As I sat down to write my monthly Valuation Zone article, the idea almost seemed silly. Why discuss a stock that is undervalued when the whole market is crashing?
I wrote this article after the close on Monday, March 9, 2020.
On that day, the Dow fell more than 2000 points (-7.8%).
The S&P 500 fell more than 225 points (-7.6%).
Here’s what the most widely used market index – the S&P 500 – has done since it hit an all-time high on February 19.
The blue dot at the top of the chart shows that the S&P 500 closed on February 19 at 3386. That was (and still is) its highest closing value ever.
The bars across the bottom show the volume of shares traded each day, and their color shows the direction of the market that day: red = down and green = up.
Since February 19, there have been 13 trading days including Monday, March 9. Eleven of those days have red volume bars, meaning the market went lower. Two of the days have green bars, meaning the market went higher.
After trading closed on Monday, the index stood at 2747. That’s 19% off its peak on February 19. A drop of 20% is considered a bear market.
With only two up days since February 19, the market feels like it is being driven by panic-selling. Factors include coronavirus, the oil price war, and falling interest rates.
So the Valuation Zone question becomes, do valuations mean anything when the market is acting like this? I am going to argue that valuations do still matter, even when the market is selling off in a panic.
Stocks Are Risky
Any time you buy a stock, you assume financial risk. If you are a dividend growth investor like me, the most relevant is the risk to the dividend.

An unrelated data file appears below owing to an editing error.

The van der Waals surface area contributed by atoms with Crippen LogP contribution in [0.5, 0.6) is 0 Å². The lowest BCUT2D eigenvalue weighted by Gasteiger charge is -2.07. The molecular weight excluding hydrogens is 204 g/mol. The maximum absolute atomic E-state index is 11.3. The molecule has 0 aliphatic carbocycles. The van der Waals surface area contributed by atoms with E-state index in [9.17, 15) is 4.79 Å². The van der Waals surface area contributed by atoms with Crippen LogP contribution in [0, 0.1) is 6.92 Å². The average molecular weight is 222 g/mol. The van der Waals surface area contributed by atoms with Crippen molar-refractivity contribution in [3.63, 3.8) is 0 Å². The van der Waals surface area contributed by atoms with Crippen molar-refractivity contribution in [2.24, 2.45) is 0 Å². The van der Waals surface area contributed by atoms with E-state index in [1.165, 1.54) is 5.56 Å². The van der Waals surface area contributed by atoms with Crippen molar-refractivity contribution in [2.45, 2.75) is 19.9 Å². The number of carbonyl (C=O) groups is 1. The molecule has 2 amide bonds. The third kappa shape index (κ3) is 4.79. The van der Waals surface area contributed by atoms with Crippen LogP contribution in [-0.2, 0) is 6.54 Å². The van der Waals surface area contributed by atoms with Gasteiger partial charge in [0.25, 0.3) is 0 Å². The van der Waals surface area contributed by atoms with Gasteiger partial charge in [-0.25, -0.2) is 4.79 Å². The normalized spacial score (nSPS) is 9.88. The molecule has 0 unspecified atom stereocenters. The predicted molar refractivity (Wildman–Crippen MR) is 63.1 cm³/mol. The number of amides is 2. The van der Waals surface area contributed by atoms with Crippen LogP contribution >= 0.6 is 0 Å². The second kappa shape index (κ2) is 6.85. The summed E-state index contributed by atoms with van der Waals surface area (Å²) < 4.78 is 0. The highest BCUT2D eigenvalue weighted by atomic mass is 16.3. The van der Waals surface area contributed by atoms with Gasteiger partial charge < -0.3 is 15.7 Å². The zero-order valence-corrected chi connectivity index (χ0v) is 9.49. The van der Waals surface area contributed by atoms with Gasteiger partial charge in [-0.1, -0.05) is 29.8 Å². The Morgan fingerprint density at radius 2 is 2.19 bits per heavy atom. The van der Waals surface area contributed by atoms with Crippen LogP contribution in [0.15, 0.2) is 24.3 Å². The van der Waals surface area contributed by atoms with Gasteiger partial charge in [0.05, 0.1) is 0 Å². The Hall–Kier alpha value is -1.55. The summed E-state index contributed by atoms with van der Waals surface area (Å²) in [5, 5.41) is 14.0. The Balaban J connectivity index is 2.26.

- Will the company be able to keep increasing its dividend every year?
- Will the company need to freeze, or even cut, its dividend?
- Will the company suspend its dividend (i.e., stop paying it altogether)?
After dividend risk, the other big risk is price risk. Price risk exists because stocks trade in the market, and traders have an infinite number of reasons for making trades. Besides being influenced by fundamental facts and numbers about a company, they are often influenced by emotions.
Emotions can drive markets to extremes. Obviously, in the 13 trading days since February 19, the predominant emotion has been fear. In a market like this, all stocks get caught, even the well-valued ones. Very few stocks can buck the market trend when the trend is negative 7% in a single day.
Why Valuations Matter
Here’s why I think valuations matter in a market like this. Valuations play out over long terms – months, years, even several years. Assuming that a company’s business performance remains sound, a stock that was well-valued before a market crash is even better valued during and after the crash.
Valuations give you reference points to answer whether a stock is:
- Fairly priced: selling at about its fair value.
- Underpriced: selling at a bargain.
- Overpriced: selling for more than it is worth.
The valuation reference points reside in the rational, fact-based part of the trader’s mind. People buy stocks when they think they are going to make money. Valuations help point to which stocks are most likely to do that. The reasoning is that over time, a stock’s market price will gravitate toward its fair value.
Let’s take a look at my favorite stock for illustrating investing realities: Johnson and Johnson (JNJ). This FAST Graph shows JNJ’s price going back more than 20 years.
The graph has two reference lines for JNJ’s fair price at any given time.
- The blue line is drawn at JNJ’s normal valuation – the market’s long-term average valuation for the stock – which turns out to be a Price-to-Earnings (PE) ratio of 18.4.
- The orange line is drawn at a normal valuation for the whole market, using a PE of 15.
The black line is JNJ’s actual price. You can see that most of the time over the past 20 years, JNJ’s price has stayed between the two reference lines. That means that most of the time, JNJ’s price has been pretty fairly valued, even though it has zigged and zagged quite a bit at times.